DUD ON ARRIVAL
It’s down to an essential core three for Chrysler – their tried-and-true Town and Country, the 300 and this, the all-new 200 midsize sedan. Despite several unique points including a 9-speed automatic transmission and the “Uconnect 8.4” in-dash tech system, the 200 is a disappointment, especially when compared to its handsome, powerful big brother, the 300.
Let’s start with the pluses, though. The 200 comes in four trim levels; LX, Limited, S and my tester, the flagship C. The base LX model is a reasonable $21,700. Our tester’s base price was $25,995 and comes with numerous extras you don’t have to pay more for, like leather upholstery and a six-way power front passenger seat, 17-inch wheels on the FWD model and 18-inch wheels on the AWD model. You’ll also get a healthy 30-or-so miles to the gallon if you opt for the 6-cylinder and even more for the 4-cylinder, naturally.
It also comes with paint, a steering wheel, pedals, a speedometer, accelerator and brakes as standard.
We’re about done now. What’s the first thing anyone notices about any car, before horsepower or price tag?
The way it looks.
Despite the 200’s exterior’s new “face of Chrysler” featuring an integrated grille, headlamps, and standard LED tail lamps, the car didn’t produce one head-spin. A brand spankin’ new ride you lay down your hard-earned dough for better get the attention of someone, even if it’s your mom. Not once during the week’s test did anyone so much as glance at my whip, including me – I couldn’t find it in parking lots because it made so little impression. There is charm both a funny-looking car, like, say, the Pontiac Aztec, and an ultra-luxe ride on folks’ bucket lists. The 200 is the smooth jazz of the auto world – it did not startle, provoke or elicit a response one way or the other, from anyone.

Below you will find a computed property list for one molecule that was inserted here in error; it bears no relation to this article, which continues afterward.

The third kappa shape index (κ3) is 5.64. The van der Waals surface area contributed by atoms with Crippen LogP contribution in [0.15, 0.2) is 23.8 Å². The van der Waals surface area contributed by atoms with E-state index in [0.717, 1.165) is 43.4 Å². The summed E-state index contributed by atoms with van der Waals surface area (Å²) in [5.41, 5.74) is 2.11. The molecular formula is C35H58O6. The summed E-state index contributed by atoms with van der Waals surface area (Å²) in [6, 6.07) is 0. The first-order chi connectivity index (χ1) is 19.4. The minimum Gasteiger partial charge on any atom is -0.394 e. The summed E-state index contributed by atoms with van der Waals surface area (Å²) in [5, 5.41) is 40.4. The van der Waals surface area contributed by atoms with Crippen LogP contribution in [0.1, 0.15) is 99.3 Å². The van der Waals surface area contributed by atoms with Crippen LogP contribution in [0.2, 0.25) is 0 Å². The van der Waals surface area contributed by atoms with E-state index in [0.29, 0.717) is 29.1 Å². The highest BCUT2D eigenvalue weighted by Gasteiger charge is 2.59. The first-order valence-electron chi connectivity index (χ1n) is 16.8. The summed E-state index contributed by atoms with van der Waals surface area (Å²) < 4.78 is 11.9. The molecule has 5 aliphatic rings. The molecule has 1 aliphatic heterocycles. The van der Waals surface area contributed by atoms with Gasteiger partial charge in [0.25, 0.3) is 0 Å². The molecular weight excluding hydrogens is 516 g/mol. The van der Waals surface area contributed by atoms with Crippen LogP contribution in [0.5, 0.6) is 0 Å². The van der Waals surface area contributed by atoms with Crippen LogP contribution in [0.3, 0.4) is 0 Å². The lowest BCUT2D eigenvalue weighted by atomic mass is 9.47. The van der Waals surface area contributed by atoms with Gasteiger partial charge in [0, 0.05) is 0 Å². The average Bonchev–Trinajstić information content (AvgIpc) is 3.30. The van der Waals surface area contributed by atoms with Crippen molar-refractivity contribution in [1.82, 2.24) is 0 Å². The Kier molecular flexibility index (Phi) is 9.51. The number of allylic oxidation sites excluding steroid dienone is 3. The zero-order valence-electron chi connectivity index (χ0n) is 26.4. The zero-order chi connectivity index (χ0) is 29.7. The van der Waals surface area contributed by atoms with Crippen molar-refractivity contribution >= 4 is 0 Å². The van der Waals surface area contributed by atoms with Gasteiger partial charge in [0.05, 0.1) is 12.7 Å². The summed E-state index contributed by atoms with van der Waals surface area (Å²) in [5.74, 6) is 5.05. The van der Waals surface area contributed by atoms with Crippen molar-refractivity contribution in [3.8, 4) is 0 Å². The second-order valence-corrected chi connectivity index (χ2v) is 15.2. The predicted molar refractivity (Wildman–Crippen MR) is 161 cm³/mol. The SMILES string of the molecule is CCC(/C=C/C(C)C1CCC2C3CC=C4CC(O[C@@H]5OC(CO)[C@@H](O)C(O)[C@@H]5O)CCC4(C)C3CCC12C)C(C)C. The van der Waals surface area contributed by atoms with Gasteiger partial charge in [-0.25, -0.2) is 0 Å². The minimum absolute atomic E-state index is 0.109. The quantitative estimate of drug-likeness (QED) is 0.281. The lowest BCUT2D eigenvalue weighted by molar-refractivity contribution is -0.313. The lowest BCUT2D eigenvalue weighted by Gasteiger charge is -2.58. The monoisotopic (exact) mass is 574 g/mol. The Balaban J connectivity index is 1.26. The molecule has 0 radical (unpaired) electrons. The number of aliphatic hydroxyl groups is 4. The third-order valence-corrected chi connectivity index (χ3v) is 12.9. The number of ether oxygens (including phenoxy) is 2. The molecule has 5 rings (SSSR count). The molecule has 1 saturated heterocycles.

And how does it drive?
There are two engines available. The new 2.4-liter four-cylinder engine producing 184 horsepower and 173 lb-ft. of torque is standard on the LX, Limited, and the AWD versions of the S and C. The 3.6-liter V6 engine, with 295 horsepower and 262 lb-ft. of torque, is available as a $1,950 option on the S and C. My 6-cylinder was noisy, not much fun and the paddle shifts didn’t produce any particular ferocity.
Options are expensive and push this ride into the realm of much better-made machines. I can’t see, for example, paying $1,395 for a Navigation and Sound Group when it’s a typically turtle-like experience programming the thing and my iPhone gets ‘er done in 20 seconds. Hey, auto industry – you want to help take texting out of the driving equation? Make your nav systems as fast to program as my iPhone, for a start. That said, the unit worked better than most we’ve tested and it wasn’t hideously ugly.
A blind spot warning system comes packaged with a $1,295 SafetyTec package including adaptive cruise control, frontal collision warning, lane departure warning/keeping assist, automated parking, automatic high-beam control, and rain-sensing wipers. Why do I hate this particular option? Because you should pay attention to whether or not you’re weaving out of your lane, you should control your own high-beams, you should damn well learn to parallel park and I believe I can tell when there are drops of water on my windshield, thanks. The $995 Premium Group fares a little better, including upgraded interior trim, driver memory settings for the seats and side mirrors, a heated two-tone leather steering wheel, and a 115-volt power outlet.
The stand-alone options are the ones worth considering, including 19-inch polished and painted aluminum wheels, a panoramic sunroof, and full leather upholstery with ventilated front seats. Now you’re talking.
Aside from a few good points, however, the 2015 Chrysler 200 is a wheezy, drab must-to-avoid.